I grew up in a house with electric heat and found that it did have several advantages over other heat sources. In my case, we had radiant heat, so there were no radiators or baseboard heaters to interfere with furniture placement. Additionally, a home with electric heat pays an overall lower rate to CL&P for their usage than a home with another heat fuel. Sometimes a buyer's concern with a particular type of heat comes from lack of information. Buyer preferences also often stem from familiarity. Large portions of the country-often in the south-heat with electricity. So, for people moving in from out of the area and with proper complete knowledge, some buyers will decide that electric heat is just fine with them.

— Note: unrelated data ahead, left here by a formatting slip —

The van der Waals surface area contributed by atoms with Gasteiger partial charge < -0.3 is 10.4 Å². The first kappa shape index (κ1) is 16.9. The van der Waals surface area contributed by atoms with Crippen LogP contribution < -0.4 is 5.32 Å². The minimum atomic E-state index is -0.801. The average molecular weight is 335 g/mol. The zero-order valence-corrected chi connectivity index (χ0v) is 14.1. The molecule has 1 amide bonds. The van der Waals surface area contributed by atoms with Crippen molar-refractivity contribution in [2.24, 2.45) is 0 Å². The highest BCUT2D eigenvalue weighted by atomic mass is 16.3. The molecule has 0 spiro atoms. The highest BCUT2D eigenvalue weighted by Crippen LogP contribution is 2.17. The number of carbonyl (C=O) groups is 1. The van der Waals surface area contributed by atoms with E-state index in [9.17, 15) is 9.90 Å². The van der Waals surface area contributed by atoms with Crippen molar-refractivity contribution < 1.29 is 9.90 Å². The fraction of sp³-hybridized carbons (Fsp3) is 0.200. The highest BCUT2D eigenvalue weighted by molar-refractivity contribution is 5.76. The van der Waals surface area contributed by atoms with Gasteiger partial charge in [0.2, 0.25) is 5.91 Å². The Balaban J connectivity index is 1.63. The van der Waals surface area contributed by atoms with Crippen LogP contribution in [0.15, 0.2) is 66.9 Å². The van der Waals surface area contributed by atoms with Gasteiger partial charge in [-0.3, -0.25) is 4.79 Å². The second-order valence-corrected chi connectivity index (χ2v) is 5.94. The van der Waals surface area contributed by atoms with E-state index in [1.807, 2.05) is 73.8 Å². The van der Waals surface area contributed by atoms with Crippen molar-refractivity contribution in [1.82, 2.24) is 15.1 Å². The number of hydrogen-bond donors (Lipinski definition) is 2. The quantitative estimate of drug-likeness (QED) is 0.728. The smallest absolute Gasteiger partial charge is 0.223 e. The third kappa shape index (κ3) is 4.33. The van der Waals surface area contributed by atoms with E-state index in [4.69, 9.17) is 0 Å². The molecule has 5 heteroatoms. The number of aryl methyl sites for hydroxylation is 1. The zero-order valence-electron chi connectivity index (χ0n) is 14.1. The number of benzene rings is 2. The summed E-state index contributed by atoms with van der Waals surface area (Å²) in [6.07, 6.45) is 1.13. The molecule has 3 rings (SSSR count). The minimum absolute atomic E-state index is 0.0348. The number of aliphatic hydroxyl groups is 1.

My overall philosophy when counseling sellers about making renovations to their home for the express purpose of selling is to only make those changes or upgrades that will sell your house for a high enough price that the increase in value MORE than covers the cost of the upgrade. More often than not, a change will increase the value of the home but not by as much as you put into that change. If you spend $5000.00 changing something for the sale, but only sell the house for $3000.00 more, the change was not worthwhile.
I would hold off on replacing the heating system (unless it is so old that it would need to be replaced regardless of fuel type to function properly). As other agents have said, there are other options to overcoming a buyer's potential objection to electric than replacing the system up front.
Good luck with your sale and let us know if you have any other questions!